Articles - September, 2006

September Green: Kicking Out the Shouts

Spacebox_development I can hardly believe another month of blogging has gone by, but it has.  I have links on my right sidebar of many blogs that I read, but I also receive significant stops from visitors from various blogs that I’d like to mention.  I’m going to list these in no particular order, but I must say that when I was mentioned on Treehugger, my traffic stats shot through the roof.  For those of you that are considering advertising there, I think it’s a good idea! Here are some of the others:

  • LEED Boot Camp – this blog is laying out some seriously helpful pointers for those preparing for the LEED Accredited Professional Examination. 
  • EE/RE Investing – Tom has expert information for investors and has a firm handle on the energy investment sector.  Let’s not forget that October 7, 2006, is the National Solar Tour of Homes day (one in each state, and Tom is helping with Colorado’s tour). 
  • Dallas Progress – Officially named Best Political Blog of Dallas, Michael dubbed me the best sustainable building blog in Dallas.  Really though, he’s talking about more than politics, he talks about development, real estate, and the economic future + safety of Dallas. 
  • Musing of an Eco-Entrepreneur – not much to say there…Shea’s going green wild with entrepreneurial endeavors. 
  • Matrix – I was mentioned in the Carnival of Real Estate and several real estate readers dropped in to read a little. 
  • LA Green Living – they kicked out the shouts to Jetson Green in the Carnival of the Green #43; thanks, by the way.  Carnival of the Green stops by a different green blog on Mondays and is pretty good to read. 

That’s about it.  I’m sure I missed someone, but that’s why I’ll have next month’s "Kick Out the Shouts."  Until then, I look forward to reading what y’all have to say and hope we can get closer to having more modern + green buildings. 

Ketchum, Idaho Contemporary Residence with a Lighter Shade of Green

Snow_image There was a home in Architectural Digest that really caught my eye.  Maybe it’s because the Roger Wade images perfectly captured how the house blends into the hilly landscape of Ketchum, Idaho.  I don’t know…maybe I was just intrigued by the hoops the architect Jim McLaughlin had to go through just to get the darn thing built.  The architect had height restrictions to deal with and still managed to squeeze in 9,000 square feet of space.  The interesting thing about this house is that it has a contempory-interior, modern-exterior, traditional home-type feel to it.  I mean, it doesn’t look like one of the prefabs I like to talk about, but it’s extremely contemporary. 

Roger_wade_interior_kitchen Roger_wade_interior_stairs

They excavated 25 feet into the hill and built from within the rock to make the house seem like it’s flowing from the rocks.  The architect designed the home to use local Montana stone on the facade and accented that with reclaimed beams inside.  With all the windows, the builder (Gary Storey) and architect found a way to incorporate motorized sunshades the shoot up from the floor to the top of the windows.  What that does, in turn, is blur the boundaries between the interior and exterior and provide an effective method to maximize the balance between natural light and shading. 

Roger_wade_driveway_view Roger_wade_bedroom_view Roger_wade_back_porch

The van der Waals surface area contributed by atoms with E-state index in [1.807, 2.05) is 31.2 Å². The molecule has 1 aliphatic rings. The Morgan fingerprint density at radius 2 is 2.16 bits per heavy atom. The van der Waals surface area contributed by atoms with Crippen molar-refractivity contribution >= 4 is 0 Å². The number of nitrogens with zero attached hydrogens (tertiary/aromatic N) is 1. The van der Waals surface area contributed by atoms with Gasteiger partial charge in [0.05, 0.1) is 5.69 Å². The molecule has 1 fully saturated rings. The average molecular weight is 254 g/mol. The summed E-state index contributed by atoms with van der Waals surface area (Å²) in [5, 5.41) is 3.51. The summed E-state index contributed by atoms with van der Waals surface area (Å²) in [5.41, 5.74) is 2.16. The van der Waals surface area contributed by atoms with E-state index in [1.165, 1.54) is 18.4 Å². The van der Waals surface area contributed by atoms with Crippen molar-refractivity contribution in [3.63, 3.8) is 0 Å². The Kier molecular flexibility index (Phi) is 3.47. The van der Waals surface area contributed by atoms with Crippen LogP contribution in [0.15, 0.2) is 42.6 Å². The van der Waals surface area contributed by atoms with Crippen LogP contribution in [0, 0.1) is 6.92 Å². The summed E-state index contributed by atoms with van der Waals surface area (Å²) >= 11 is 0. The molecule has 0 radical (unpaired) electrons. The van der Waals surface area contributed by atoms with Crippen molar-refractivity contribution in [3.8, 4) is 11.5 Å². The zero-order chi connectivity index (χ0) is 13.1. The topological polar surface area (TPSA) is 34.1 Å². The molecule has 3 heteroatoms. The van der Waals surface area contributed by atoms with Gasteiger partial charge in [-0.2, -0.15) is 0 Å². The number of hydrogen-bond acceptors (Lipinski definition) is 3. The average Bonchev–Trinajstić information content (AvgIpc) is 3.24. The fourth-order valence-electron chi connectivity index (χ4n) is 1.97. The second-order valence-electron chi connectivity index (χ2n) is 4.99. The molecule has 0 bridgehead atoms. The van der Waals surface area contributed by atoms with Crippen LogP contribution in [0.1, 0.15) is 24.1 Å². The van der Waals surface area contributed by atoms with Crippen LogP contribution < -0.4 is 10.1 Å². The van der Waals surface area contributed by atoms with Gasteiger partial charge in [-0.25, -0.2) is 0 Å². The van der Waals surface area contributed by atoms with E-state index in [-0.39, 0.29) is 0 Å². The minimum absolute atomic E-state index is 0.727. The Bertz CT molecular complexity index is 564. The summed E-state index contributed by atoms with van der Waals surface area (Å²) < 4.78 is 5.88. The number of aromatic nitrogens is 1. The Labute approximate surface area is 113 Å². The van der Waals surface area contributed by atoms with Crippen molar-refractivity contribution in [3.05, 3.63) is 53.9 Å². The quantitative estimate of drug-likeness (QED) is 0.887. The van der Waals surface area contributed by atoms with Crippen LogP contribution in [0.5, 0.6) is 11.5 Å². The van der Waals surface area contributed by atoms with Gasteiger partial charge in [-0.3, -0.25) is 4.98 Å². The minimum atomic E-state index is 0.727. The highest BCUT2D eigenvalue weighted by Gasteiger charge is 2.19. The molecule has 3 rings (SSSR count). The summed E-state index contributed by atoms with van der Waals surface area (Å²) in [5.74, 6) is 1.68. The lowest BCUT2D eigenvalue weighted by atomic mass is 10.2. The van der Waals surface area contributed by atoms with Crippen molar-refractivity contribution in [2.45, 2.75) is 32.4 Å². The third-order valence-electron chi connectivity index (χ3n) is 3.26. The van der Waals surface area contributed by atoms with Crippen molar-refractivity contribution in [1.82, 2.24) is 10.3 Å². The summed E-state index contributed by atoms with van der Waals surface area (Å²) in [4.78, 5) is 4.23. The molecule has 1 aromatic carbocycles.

While I know some of my devoted readers will scream because this place has a 9,000 sq.ft. footprint and doesn’t really use alternative energy, I think the house illustrates a lighter shade of green.  The place looks good and uses local materials and reclaimed wood.  That’s a start. 

As far as the interior is concerned, the kitchen has zinc counters and wenge-wood cabinets with white-bronze inlay.  Designed by Libby Brost, a former chef and restaurant owner, she recently sold her restaurant to concentrate on design.  She designed the kitchen so that it didn’t necessarily look like a full-blown kitchen.  It’s there, but it blends into the other room.  And that goes the same with the other rooms.  I think it’s a handsome place. 

Extra Links:
Roger Wade Photography
Architectural Digest [article not online]
McLaughlin Architects

Design: e2 "Grey to Green" — Rethinking American Construction Waste

Introducing "Grey to Green."  It’s a snippet from the Design: e2 series narrated by Brad Pitt.  We need a paradigm shift in the methods we employ to construct US buildings!  Watch this video on construction waste and think about the status quo.  Did you know that American buildings account for 10% of the world’s energy use?  They do.

Design_e2_logo_1 Part of the draw to modern prefab, for me, is that it presents the opportunity to efficiently, and relatively wastelessly, produce attractive, sustainable living spaces.  That’s very important.  Technology and process innovation can help us quit wasting energy, supplies, and materials, etc.  Construction waste is not only damaging the earth, but by continuing on the current path, we’re just throwing money away (both at purchase and trash points).  We need to understand the issues and find creative, innovative, positive, and attractive solutions. 

This video is extremely informative, and you can order the PBS series DVD from their website for $29.95.  The DVD includes all six episodes (The Green Apple, Green for All, The Green Machine, Gray to Green, China: From Red to Green, + Deeper Shades of Green).  I can’t catch it on TV, so I’m going to go ahead and purchase it.  Really, watch the video and you’ll realize why it looks to be a good series.

Extra Links:
Design: e2 Website
ABC News Article about Brad Pitt’s Narration
Wikipedia Entry for Design: e2

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